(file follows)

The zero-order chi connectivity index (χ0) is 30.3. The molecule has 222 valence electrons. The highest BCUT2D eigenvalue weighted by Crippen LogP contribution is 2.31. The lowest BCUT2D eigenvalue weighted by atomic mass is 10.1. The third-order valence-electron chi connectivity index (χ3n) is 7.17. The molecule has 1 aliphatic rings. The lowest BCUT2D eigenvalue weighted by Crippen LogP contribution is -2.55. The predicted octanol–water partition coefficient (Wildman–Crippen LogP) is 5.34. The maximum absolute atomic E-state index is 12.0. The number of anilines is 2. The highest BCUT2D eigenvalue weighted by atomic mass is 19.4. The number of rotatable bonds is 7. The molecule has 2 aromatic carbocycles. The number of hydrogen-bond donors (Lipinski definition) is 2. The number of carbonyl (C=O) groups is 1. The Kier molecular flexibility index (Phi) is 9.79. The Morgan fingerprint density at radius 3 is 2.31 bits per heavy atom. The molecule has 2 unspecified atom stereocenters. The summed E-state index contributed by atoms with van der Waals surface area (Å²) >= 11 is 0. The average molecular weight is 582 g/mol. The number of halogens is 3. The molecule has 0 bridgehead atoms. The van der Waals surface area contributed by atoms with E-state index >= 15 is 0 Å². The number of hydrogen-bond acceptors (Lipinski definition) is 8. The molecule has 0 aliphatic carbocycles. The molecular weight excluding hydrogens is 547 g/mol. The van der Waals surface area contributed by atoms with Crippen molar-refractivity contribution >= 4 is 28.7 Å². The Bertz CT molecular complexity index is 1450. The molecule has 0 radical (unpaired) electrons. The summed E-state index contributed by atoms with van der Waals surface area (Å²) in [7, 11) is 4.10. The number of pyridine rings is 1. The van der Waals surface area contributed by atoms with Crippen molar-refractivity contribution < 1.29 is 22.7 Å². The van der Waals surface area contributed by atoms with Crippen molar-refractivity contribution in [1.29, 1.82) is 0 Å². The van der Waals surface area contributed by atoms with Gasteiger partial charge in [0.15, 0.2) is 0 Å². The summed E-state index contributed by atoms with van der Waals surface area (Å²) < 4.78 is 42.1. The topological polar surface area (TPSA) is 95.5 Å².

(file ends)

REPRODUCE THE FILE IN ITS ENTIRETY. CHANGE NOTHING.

The zero-order chi connectivity index (χ0) is 30.3. The molecule has 222 valence electrons. The highest BCUT2D eigenvalue weighted by Crippen LogP contribution is 2.31. The lowest BCUT2D eigenvalue weighted by atomic mass is 10.1. The third-order valence-electron chi connectivity index (χ3n) is 7.17. The molecule has 1 aliphatic rings. The lowest BCUT2D eigenvalue weighted by Crippen LogP contribution is -2.55. The predicted octanol–water partition coefficient (Wildman–Crippen LogP) is 5.34. The maximum absolute atomic E-state index is 12.0. The number of anilines is 2. The highest BCUT2D eigenvalue weighted by atomic mass is 19.4. The number of rotatable bonds is 7. The molecule has 2 aromatic carbocycles. The number of hydrogen-bond donors (Lipinski definition) is 2. The number of carbonyl (C=O) groups is 1. The Kier molecular flexibility index (Phi) is 9.79. The Morgan fingerprint density at radius 3 is 2.31 bits per heavy atom. The molecule has 2 unspecified atom stereocenters. The summed E-state index contributed by atoms with van der Waals surface area (Å²) >= 11 is 0. The average molecular weight is 582 g/mol. The number of halogens is 3. The molecule has 0 bridgehead atoms. The van der Waals surface area contributed by atoms with E-state index >= 15 is 0 Å². The number of hydrogen-bond acceptors (Lipinski definition) is 8. The molecule has 0 aliphatic carbocycles. The molecular weight excluding hydrogens is 547 g/mol. The van der Waals surface area contributed by atoms with Crippen molar-refractivity contribution >= 4 is 28.7 Å². The Bertz CT molecular complexity index is 1450. The molecule has 0 radical (unpaired) electrons. The summed E-state index contributed by atoms with van der Waals surface area (Å²) in [7, 11) is 4.10. The number of pyridine rings is 1. The van der Waals surface area contributed by atoms with Crippen molar-refractivity contribution < 1.29 is 22.7 Å². The van der Waals surface area contributed by atoms with Crippen molar-refractivity contribution in [1.29, 1.82) is 0 Å². The van der Waals surface area contributed by atoms with Gasteiger partial charge in [0.15, 0.2) is 0 Å². The summed E-state index contributed by atoms with van der Waals surface area (Å²) < 4.78 is 42.1. The topological polar surface area (TPSA) is 95.5 Å².